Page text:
- Words Fernanda Dugdale
The Grime star goes back to his roots in an intimate yet momentous gig in the heart of his hometown.
East London Grime MC Kano has had a riotous year with a turn in Top Boy and the release of his critically acclaimed and politically driven sixth studio album ‘Hoodies All Summer. Revered by his peers and adored by his fans, Kano’s prowess has kept him at top of the game for well over a decade. And rightly so. His singular style along with his versatility as an artist is compelling to witness live.
Supported by both an orchestra and choir, the rousing performance was punctuated by beautiful choral solos and a unifying sense of community that so underlines the ethos of the East London talent.
‘Class Of Deja’ saw Kano bring out local legends Ghetts and D Double E to rapturous applause whilst old favourites such as ‘P’s and Q’s’ and ‘3 Wheel-ups’ electrified the audience.
Energetic, searing, yet always humble, Kano’s presence in this personal space surrounded by family and friends was momentous. Dynamic and radiant, the night feels as memorable for him as it is for the audience.
The indoor sports hall at Newham Leisure Centre was chosen by Kano himself and remained a secret until the day of the performance. All hints of traumatic beep test memories were removed as the space was transformed by Wray & Nephew into a full-scale music venue to rival any major club venue in just 24 hours. The leisure centre is referenced in his track ‘T-Shirt Weather in the Manor’ and holds a significant place in his development both as artist and individual. Speaking to the audience, Kano recalls how he “used to do trampolining here… so when the opportunity came we had to take it back to this place and show it some respect.”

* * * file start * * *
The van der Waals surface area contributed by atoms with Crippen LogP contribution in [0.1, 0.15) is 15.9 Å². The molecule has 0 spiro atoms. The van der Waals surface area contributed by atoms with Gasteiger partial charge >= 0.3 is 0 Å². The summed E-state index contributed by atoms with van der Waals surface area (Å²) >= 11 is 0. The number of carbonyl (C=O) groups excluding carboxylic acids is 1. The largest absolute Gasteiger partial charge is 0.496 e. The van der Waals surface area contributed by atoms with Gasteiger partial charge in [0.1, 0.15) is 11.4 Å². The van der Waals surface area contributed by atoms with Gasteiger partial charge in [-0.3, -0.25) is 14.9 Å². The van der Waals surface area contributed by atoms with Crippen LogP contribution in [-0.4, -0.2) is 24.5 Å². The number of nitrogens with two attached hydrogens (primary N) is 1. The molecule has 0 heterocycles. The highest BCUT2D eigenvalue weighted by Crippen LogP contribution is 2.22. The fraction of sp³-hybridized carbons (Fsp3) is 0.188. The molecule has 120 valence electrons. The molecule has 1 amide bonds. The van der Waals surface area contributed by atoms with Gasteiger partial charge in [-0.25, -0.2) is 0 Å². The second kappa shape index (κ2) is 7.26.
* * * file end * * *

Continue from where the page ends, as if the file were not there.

Kano’s event was the first of the Wray Residency series which sees Jamaican-influenced artists headline empty retail units or unusual community spaces for one-off, intimate events. Community is at the heart of the project with 100% of ticket and drinks proceeds going to a local community cause.
As Kano and his supporting musicians grooved off the stage to Sister Nancy’s ‘Bam Bam’, the appreciation and love for the East London star was palpable, we’d all experienced something special. It’s definitely a gig we’ll remember for a long time.